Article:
For you see, we are all deities, musical notes that have been composed and played in a bittersweet symphony by the greatest composer of all time 

We are the most precious and golden intellections sprung from a being so great that it is the perfection we strive to achieve; 
That we are just energies in a circle that truly never ends
The secret to why our eyes cry and why we are alive, just barely, lies deep within the self that we often bury in layers of makeup just to collapse and rebuild and wake up to wander and squander our precious time, which in theory does not exist but rather serves to assist it who calls itself I am with the education of us
That we might be the wind in the door and understand that our mission is absolutely this and simply this: to learn what we forgot when we fell from grace and onto an unfamiliar face

That our ultimate goal should be to learn, educate and die; for it is in death that we are released into a peaceful eternity
So if anyone should speak to you of dying, know that dying is just the beginning of another lesson that is to ultimately just love unconditionally; just love because that’s how simple yet complex it is

So if anyone should fear death, they are fearing a near-life experience
by Carmen Mojica
Spoken Word Poetry Winner
Spirit First Poetry Contest 2010

Tuesday, June 15, 2010

The meaning of our self is not to be found in its
separateness from God and others, but in
the ceaseless realization of yoga, of union.
                                     ~ Rabindranath Tagore

photography by permission
cindy lee jones

Saturday, June 05, 2010


Long ago in the middle of a speaking tour, addressing audiences from city to city, I found myself one day in a beach town. I had arrived late the night before, too late to see anything, and would be in the city for only one day before needing to leave for the next town. I wanted to see the ocean, though, if only for a moment. I wanted to breathe the ocean's air and drink her fragrance. So, during my lunch break, I left the conference center and walked two or three blocks to the ocean's edge. No time to change clothes, I went to see the beach wearing my business suit, stockings, and brand-new Etienne Aigner dress shoes. As I stepped off the street's asphalt, I removed my shoes and walked on the sand in my stockinged feet. The ocean was calm and beautiful with sparkling sunbeams dancing on the surface. It was a beautiful day. As I walked along the water's edge, though, I began to notice my feet getting dirty. After a few minutes the bottoms of my feet were black, coated with a tar-like substance. The beach looked clean, perfectly normal, but immediately underneath the beauty of the rolling sand something was terribly wrong. By the time I got back to the street, my feet were hopelessly sticky and gooey. The asphalt was blistering hot and I couldn't walk back to the conference in my bare feet, so I slipped my feet back into my new Italian shoes. I had never before (and have never since...) experienced anything like this in my life. As it happens to be, that beach had been the victim of an oil spill quite some time previously, and no matter how pristine the beach appeared to be, the tarry substance was always just below the surface. I was a mess. I was committed to the rest of the day in front of an audience with my fee, my hosiery, and my shoes filled with tar. I was in agony. At the end of the day I had to seek professional advice oh how to clean and how to heal my feet; my new shoes were ruined and had to be disposed of. Stains on my feet lingered for weeks.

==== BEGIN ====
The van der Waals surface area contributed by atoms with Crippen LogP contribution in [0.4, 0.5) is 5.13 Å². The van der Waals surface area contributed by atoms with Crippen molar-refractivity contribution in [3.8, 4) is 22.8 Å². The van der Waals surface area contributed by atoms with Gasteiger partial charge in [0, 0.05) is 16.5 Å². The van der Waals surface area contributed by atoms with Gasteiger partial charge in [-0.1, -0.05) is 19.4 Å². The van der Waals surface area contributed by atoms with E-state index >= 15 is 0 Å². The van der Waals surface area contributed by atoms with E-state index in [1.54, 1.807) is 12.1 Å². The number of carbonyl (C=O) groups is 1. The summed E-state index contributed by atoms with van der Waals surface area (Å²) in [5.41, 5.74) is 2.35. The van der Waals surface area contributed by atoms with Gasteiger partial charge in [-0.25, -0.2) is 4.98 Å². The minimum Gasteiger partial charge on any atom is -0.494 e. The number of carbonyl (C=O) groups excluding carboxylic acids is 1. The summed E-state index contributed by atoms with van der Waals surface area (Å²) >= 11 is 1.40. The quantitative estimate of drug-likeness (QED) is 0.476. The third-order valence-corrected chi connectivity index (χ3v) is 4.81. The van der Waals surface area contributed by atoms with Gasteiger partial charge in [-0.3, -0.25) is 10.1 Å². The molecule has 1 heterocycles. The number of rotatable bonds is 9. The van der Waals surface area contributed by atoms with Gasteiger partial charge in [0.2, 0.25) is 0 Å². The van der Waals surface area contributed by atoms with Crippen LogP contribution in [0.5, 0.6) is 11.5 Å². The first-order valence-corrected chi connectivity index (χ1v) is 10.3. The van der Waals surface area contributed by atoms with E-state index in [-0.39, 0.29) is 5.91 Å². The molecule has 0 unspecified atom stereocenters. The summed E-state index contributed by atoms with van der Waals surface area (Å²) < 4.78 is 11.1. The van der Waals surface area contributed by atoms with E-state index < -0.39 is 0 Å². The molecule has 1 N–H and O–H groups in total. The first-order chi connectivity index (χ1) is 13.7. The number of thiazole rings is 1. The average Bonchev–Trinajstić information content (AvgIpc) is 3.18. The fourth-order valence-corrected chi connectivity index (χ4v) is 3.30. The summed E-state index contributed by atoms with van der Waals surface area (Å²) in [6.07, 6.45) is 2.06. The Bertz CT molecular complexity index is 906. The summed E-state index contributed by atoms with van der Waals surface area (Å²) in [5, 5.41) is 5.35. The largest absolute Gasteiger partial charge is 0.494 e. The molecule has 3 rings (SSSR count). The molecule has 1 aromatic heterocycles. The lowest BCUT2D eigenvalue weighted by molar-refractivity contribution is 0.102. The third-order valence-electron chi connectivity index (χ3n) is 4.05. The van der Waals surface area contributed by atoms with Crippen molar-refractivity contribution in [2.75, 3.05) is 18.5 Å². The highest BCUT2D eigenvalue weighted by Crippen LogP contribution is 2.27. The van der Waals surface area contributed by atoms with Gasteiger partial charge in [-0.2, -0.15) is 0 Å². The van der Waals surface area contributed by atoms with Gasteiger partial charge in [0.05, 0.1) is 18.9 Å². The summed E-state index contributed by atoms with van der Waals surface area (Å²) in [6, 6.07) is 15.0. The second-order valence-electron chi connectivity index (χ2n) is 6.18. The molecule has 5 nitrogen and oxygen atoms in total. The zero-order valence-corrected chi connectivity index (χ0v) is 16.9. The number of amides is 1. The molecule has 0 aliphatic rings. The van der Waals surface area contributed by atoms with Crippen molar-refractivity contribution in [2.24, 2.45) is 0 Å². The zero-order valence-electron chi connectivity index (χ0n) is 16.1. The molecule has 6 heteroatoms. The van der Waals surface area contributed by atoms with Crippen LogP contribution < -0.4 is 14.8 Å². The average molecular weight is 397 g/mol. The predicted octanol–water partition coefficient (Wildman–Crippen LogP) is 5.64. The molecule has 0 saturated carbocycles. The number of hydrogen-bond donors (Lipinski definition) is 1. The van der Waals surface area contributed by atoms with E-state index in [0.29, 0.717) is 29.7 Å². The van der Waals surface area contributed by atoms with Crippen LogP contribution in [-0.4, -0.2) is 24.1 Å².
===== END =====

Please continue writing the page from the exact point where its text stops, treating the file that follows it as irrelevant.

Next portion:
I grieve for the enormous tragedy of the oil spill in the Gulf. I cannot watch the news. Every time I see an animal covered in the oil, struggling to move or struggling to breathe (or sometimes being already deceased), I break into tears. I don't talk of this event with anyone because just in the thinking of its horror I start to cry.

We did this. We have been responsible for the health and well being of our earth and every creature sharing it with us, yet we did this. I hope we will learn to do better. For now, all I can do is grieve.

Wednesday, April 07, 2010

in the right place at the right time

Yesterday the class I was teaching in San Antonio ended just a few minutes driver arrived just a few minutes early...I showed up at the airport just a few minutes early...and because all passengers were present a few minutes early, we boarded the plane a few minutes early. All of this led to my being able to leave San Antonio just as the airport was unexpectedly being closed for the arrival of the Vice President. If I had not been early along with my few fellow passengers, the plane would have waited for regular departure time and we would have been delayed an hour or two beyond our scheduled time; I would then have missed my connection in Dallas and would have had to spend the night. Everything works out the way it needs to and I am always in the right place at the right time. 

Of course, if I had been delayed and if I had been stuck in Dallas for the night, that would then have been the right place and the right time for me and everything still would have been okay. It sounds like a riddle, but it's an amazing way of life.